And most tantalizingly, do the individual coral polyps coordinate with each other? The answer to that seems to be yeah, kind of. These corals live in a colony, which means their stomachs are effectively joined together and they share nutrition with each other. Unlike many shallow water corals, these corals don’t have symbiotic algae that provide the nutritional boost of photosynthetically-produced sugars. So for these creatures, grabbing food from the floating plankton buffet is the sole means of survival. Imagine what it must feel like when a boondoggle like a jellyfish gets served up. It would sure help to have some backup, which is why the scientists who studied the behavior speculate that corals actually work together. Evolution would select for it, they say, because it would give a real metabolic advantage.
Specifically, the scientists describe the type of cooperation between the different coral polyps as “protocooperation.” And I didn’t know what that meant, so I Googled it.
Turns out the term was coined by Eugene Odum, who, with his brother, published the only textbook on ecology in the 1950s, Fundamentals of Ecology. I happen to have the third edition, published in 1971, on my bookshelf.
Odum assigns a negative sign (-) to an interaction that makes life worse, a + to one that makes it better, and a 0 if it does neither. Each interaction gets two scores, one for each creature. For example, parasitism is + – since the parasite wins and the host loses.
Protocooperation is + + and it’s defined as “an interaction favorable to both but not obligatory” In other words, both the polyps benefit from catching the jellyfish, but neither is going die if they work together to try to catch a jellyfish and it escapes. I like the implied flexibility of the words “not obligatory” in the definition. It’s not do or die. It’s about possibility.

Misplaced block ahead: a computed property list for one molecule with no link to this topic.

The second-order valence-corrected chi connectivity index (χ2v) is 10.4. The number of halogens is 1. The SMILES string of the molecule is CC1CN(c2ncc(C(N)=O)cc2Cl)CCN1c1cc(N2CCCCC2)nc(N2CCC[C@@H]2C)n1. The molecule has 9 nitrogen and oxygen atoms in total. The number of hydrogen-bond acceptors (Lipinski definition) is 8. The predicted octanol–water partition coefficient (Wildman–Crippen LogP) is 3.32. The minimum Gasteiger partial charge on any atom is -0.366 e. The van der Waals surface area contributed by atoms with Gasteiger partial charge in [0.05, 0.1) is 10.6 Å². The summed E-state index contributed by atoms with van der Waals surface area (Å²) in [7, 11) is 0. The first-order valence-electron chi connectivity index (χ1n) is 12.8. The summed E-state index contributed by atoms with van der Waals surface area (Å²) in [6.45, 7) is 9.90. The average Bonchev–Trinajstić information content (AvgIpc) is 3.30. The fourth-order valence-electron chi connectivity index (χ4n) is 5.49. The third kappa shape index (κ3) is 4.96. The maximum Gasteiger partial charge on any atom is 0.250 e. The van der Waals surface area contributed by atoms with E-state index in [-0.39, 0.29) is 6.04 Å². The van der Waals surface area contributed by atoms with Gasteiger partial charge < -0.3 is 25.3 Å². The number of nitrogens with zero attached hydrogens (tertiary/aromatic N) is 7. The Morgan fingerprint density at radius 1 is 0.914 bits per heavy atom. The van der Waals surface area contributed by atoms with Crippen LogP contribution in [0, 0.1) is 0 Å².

I haven’t opened this book for twenty years, but just as back then, it’s nearly impossible for me to read the text without thinking about human society, about all the interactions that go on between us as people, as groups of people, and how we enhance or detract from each others’ lives.
For me, someone who sometimes finds human responses to situations confusing, there’s great comfort in the idea of categorizing relationships into nine simple, definable types. (It’s probably the same reason I get distracted by those personality tests on Facebook too. For the record: Lady Mary) Especially now, with so many of us facing off on opposite sides of arguments, the temptation for classification and for simplification is really enticing.
But turn the page and Odum goes on to say that communities are complicated and not only will you find all nine types of interactions in most communities, even for a particular pair, the type of interaction is likely to change at different times. “Thus, two species might exhibit parasitism at one time, commensalism at another, and be completely neutral still another time.” Nothing is ever simple. Categorization crumbles in the face of reality.
Which at first seems utterly disappointing. But actually, this complexity is where the hope lies: nothing is permanent. We who find ourselves faced off against each other, will inevitably shift our points of view.
Just how is the question.
I want to believe Odum who finishes the section on interactions with this optimistic statement, “In the evolution and development of ecosystems [and here I read society] negative interactions tend to be minimized in favor of positive symbiosis that enhances the survival of the interacting species [and here I read groups of people].
In other words, we should take a hint from the corals: the future is protocooperation. Focus on the possibility.